Then a test is carried out as to whether at least a partial correspondence for the removed part of the reproduction sentence “links abbiegen” is present in the search criteria according to the table in FIG. 2. In this search too the table according to FIG. 2 is searched from the bottom to the top. In this search—as is easy to see—the entry “links abbiegen”, which has the index 10, is found at once. The data record with index 10 just found is then copied and intermediately stored together with the data record with index 6. As already explained above, the found part of the sentence is then removed from the search string and, if applicable, the search is started again. As now, however, the removed part no longer has any content this means that the combination of search criteria with the indices 6 and 10 is a combination which fully comprises the sentence to be reproduced.
If this situation occurs the search for the part of the reproduction sentence “links abbiegen” is continued, wherein it does not start at the end of the table according to FIG. 2, but after the point at which the last correspondence (here data record with the index 10) was found. This results in the entry with the index 9 being found. After the data record with index 9 has been found here too the [data record] with index 6 is copied and intermediately stored together with the found data record with index 9 as a possible intermediate solution. The found part “links abbiegen” is then removed from the search string and the search for the rest is begun. As, on removal of the part “links abbiegen”, the search string no longer has any content the index combination 6, 9 is noted as a combination which fully covers the sentence to be reproduced.
This compete coverage results in the search for the part of the reproduction sentence “links abbiegen” continuing, wherein here too it does not begin at the end of the table according to FIG. 2, but after the point at which the last entry (here the data record with the index 9) was found. This results in the entry “links” with the index 8 being found, because during the search what is always being looked for is whether the beginning of the respective search string is contained in the search criteria.
The data records with index 6 and index 8 are then intermediately stored as a possible partial solution.
Subsequently removal of the found part “links” and a further search for the part “abbiegen” remaining in the search string takes place again. This search then results in the entry with the index 2 being found. Then the combination 6, 8 intermediately stored in the last step as a partial solution is again copied and intermediately stored together with the data record with index 2 as a further partial solution. Once more the found part is removed from the search string. As the search string is empty once again the combination of the data records with the indices 6, 8, 2 is stored as a combination which fully reproduces the reproduction sentence. Then the preceding step is returned to and the search for a correspondence of the search string “abbiegen” is continued, wherein here too the search for the entry is begun where the last correspondence (here the data record with the index 2) was found. Herein the data record with the index 1 is found, which results in the result that the combination of the data records with the indices 6, 8, 1 is stored as a combination which fully reproduces the reproduction sentence.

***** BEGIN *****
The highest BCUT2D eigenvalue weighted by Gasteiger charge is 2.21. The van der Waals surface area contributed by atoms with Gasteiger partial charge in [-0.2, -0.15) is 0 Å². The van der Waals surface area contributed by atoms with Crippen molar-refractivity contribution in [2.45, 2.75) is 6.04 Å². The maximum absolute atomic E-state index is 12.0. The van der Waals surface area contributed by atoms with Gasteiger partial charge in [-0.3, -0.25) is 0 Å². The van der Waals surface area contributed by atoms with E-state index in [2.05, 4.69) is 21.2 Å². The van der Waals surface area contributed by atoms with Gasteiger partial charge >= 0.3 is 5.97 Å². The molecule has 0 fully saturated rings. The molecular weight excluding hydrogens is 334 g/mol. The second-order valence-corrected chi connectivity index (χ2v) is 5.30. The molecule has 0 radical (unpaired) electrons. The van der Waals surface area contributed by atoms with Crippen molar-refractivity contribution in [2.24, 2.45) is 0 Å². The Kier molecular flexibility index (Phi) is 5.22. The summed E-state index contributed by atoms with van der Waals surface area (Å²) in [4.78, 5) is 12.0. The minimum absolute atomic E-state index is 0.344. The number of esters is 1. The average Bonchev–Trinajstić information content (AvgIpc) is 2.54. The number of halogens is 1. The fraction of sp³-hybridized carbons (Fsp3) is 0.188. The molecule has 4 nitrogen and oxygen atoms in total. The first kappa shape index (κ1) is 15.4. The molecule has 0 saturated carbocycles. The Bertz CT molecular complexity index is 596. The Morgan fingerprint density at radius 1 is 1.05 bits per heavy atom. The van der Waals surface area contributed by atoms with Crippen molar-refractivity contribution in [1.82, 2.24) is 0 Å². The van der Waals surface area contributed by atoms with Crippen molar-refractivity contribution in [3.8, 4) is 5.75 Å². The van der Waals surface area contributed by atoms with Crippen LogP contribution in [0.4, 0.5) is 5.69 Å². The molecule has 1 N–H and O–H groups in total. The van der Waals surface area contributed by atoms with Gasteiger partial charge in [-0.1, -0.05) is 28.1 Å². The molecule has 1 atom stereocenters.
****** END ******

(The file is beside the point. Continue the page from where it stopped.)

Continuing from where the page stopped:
Then the search for a correspondence of the search string “links abbiegen” is continued, wherein here too the search for the entry is begun where the last correspondence (here the data record with the index 8) was found. This results in a corresponding application of the basic principles described in the finding of the following index combinations 6/7/2 and 6/7/1.
After combination 6/7/1 has been found the search is continued with the search string “In 100 Metern links abbiegen”, wherein this search starts after the last found index 6. If the whole reproduction sentence is analysed according to the preceding basic principles all the combinations shown in FIG. 3 under the serial numbers 1 to 28 are found. This results—as is easy to see—in a corresponding extension of the table according to FIG. 5.
In order to limit the necessary search and computational steps it is advantageously provided that if the reproduction is to be fully analysed according to the preceding basic principles this analysis is interrupted if, for example, B values are determined which are smaller than or equal to a predetermined value, e.g. 0.9. This does not result in loss of quality, because during the search for correspondences of the respective search string long search criteria are always found first in the database 11.
It can further be provided that the search for combinations is interrupted if a certain predeterminable number of combinations, for example 10 combinations, has been found. It is easy to see that by this measure the memory requirement and the necessary computer power is reduced. This limit on combinations is particularly advantageous if the search is carried out according to the last mentioned method. This is due to the fact that with this search method longer segments are always found first. This finding of the longer segments offers a guarantee that the best combination is usually recognised among the first combinations and thus no loss of quality occurs.